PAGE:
Elderly and disabled campaigners fighting travel cuts in South Yorkshire had their latest ‘freedom ride’ protest blocked today.
Defiant residents were stopped from getting on trains and riding without paying to Meadowhall by British Transport Police and rail staff at Barnsley station.
But they rallied outside the entrance, which was blocked by staff, to chant, wave placards and sing in the lively protest demonstration.
George Arthur, secretary of Barnsley Retirees Action Group, questioned the cost of blocking the protest when concessionary passes were being scaled back by South Yorkshire Passenger Transport Executive to save £629,000.
He told the crowds, to cheers of ‘shame’: “It is amazing that Northern Rail can afford to pay for so many people to be here to stop us getting on the train.”
A group of protestors from Sheffield, who did not pay, made it to the demo by train without interruption and joined the as it made its way through Barnsley town centre.
Messages of support from other groups and unions were read out at the rally.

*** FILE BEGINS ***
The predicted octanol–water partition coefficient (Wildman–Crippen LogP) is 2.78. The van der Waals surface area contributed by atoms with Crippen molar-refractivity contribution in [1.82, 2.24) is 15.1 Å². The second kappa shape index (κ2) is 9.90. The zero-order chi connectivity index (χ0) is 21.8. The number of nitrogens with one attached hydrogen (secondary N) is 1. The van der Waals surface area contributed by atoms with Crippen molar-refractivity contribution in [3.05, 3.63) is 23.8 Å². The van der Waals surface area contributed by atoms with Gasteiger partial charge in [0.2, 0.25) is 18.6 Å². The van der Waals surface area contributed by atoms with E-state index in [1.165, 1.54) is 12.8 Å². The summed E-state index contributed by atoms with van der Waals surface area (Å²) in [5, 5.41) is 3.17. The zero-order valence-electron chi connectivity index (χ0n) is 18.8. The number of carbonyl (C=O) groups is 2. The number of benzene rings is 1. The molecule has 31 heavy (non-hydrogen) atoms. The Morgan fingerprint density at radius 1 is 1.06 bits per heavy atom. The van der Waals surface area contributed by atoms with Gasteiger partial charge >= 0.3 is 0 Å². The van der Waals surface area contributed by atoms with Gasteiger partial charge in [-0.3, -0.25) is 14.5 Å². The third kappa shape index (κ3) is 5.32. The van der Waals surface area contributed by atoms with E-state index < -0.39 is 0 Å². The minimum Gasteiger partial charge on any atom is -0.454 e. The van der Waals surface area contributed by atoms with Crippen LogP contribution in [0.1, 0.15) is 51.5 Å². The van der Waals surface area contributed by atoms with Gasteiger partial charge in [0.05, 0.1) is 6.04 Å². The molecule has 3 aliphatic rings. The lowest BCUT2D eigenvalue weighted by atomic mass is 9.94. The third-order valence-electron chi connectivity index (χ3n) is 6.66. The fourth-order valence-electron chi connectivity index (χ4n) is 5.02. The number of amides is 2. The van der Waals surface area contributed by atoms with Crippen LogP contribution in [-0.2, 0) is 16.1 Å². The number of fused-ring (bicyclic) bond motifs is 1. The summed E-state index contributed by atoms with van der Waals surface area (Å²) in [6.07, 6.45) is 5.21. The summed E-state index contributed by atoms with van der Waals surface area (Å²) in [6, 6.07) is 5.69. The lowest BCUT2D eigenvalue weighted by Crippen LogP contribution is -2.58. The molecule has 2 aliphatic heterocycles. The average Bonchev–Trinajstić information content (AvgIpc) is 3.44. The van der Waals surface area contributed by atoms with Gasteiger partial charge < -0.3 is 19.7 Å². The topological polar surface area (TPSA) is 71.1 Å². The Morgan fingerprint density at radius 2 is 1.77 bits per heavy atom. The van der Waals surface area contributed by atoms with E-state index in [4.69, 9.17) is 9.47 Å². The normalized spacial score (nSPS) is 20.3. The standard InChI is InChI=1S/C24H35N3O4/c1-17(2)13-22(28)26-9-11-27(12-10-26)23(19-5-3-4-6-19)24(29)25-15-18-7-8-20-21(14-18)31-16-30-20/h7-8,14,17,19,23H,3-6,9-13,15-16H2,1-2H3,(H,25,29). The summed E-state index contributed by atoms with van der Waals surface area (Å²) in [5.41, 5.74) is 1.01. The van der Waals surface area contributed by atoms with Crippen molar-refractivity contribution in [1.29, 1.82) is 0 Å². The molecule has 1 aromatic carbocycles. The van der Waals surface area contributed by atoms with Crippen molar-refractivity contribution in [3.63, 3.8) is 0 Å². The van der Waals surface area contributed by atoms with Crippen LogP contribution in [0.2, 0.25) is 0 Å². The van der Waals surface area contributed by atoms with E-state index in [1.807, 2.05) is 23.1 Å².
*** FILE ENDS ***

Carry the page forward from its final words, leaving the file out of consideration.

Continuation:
A £50 cheque from union Aslef was also handed over.
Fran Postlethwaite, of the Barnsley Retirees Action Group, also spoke at the protest.
She said: “They want us to go away, we are not going to go away.
“We will continue what we have been fighting for since April 1.”
Northern Rail, which is in charge of the day-to-day running of Barnsley station, would not comment on the cost of stopping the protest.
A spokesman said the operator respected the right to peaceful protest and understood ‘disappointment’ about the withdrawal of concessionary travel but travelling on trains without a ticket was illegal.
British Transport Police confirmed it had sent four officers but said they were already on duty.
See The Star tomorrow for a special report.